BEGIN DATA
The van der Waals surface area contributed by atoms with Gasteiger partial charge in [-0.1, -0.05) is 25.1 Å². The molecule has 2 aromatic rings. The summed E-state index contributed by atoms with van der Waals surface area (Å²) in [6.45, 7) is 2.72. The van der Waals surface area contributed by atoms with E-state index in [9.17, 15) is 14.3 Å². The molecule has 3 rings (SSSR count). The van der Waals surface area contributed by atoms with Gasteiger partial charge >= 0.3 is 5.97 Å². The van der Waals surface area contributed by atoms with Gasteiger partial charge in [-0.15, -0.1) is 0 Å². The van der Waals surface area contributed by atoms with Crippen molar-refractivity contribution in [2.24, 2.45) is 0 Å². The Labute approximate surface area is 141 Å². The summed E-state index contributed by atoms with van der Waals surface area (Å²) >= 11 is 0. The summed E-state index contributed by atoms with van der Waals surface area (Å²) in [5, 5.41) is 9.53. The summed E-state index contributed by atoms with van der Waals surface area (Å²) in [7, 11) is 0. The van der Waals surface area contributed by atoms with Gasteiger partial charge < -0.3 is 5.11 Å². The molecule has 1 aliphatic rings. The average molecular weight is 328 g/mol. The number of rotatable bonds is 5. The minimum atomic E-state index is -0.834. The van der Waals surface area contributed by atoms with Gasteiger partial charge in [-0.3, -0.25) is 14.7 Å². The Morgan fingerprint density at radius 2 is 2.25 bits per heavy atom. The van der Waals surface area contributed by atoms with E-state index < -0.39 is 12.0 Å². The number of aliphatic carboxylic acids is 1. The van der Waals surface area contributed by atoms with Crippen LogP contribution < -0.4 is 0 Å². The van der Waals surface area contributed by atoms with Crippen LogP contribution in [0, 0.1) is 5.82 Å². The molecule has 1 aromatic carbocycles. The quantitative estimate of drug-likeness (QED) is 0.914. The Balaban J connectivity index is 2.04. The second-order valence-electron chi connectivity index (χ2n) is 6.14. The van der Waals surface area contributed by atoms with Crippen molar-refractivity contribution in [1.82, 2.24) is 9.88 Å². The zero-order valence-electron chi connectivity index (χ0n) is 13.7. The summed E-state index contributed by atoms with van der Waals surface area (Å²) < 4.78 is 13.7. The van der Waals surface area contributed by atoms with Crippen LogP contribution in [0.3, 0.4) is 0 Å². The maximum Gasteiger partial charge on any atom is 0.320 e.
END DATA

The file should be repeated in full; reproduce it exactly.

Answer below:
The van der Waals surface area contributed by atoms with Gasteiger partial charge in [-0.1, -0.05) is 25.1 Å². The molecule has 2 aromatic rings. The summed E-state index contributed by atoms with van der Waals surface area (Å²) in [6.45, 7) is 2.72. The van der Waals surface area contributed by atoms with E-state index in [9.17, 15) is 14.3 Å². The molecule has 3 rings (SSSR count). The van der Waals surface area contributed by atoms with Gasteiger partial charge >= 0.3 is 5.97 Å². The van der Waals surface area contributed by atoms with Gasteiger partial charge in [-0.15, -0.1) is 0 Å². The van der Waals surface area contributed by atoms with Crippen molar-refractivity contribution in [2.24, 2.45) is 0 Å². The Labute approximate surface area is 141 Å². The summed E-state index contributed by atoms with van der Waals surface area (Å²) >= 11 is 0. The summed E-state index contributed by atoms with van der Waals surface area (Å²) in [5, 5.41) is 9.53. The summed E-state index contributed by atoms with van der Waals surface area (Å²) in [7, 11) is 0. The van der Waals surface area contributed by atoms with Gasteiger partial charge < -0.3 is 5.11 Å². The molecule has 1 aliphatic rings. The average molecular weight is 328 g/mol. The number of rotatable bonds is 5. The minimum atomic E-state index is -0.834. The van der Waals surface area contributed by atoms with Gasteiger partial charge in [-0.3, -0.25) is 14.7 Å². The Morgan fingerprint density at radius 2 is 2.25 bits per heavy atom. The van der Waals surface area contributed by atoms with E-state index < -0.39 is 12.0 Å². The number of aliphatic carboxylic acids is 1. The van der Waals surface area contributed by atoms with Crippen LogP contribution < -0.4 is 0 Å². The van der Waals surface area contributed by atoms with Crippen LogP contribution in [0, 0.1) is 5.82 Å². The molecule has 1 aromatic carbocycles. The quantitative estimate of drug-likeness (QED) is 0.914. The Balaban J connectivity index is 2.04. The second-order valence-electron chi connectivity index (χ2n) is 6.14. The van der Waals surface area contributed by atoms with Crippen molar-refractivity contribution in [1.82, 2.24) is 9.88 Å². The zero-order valence-electron chi connectivity index (χ0n) is 13.7. The summed E-state index contributed by atoms with van der Waals surface area (Å²) < 4.78 is 13.7. The van der Waals surface area contributed by atoms with Crippen LogP contribution in [0.3, 0.4) is 0 Å². The maximum Gasteiger partial charge on any atom is 0.320 e.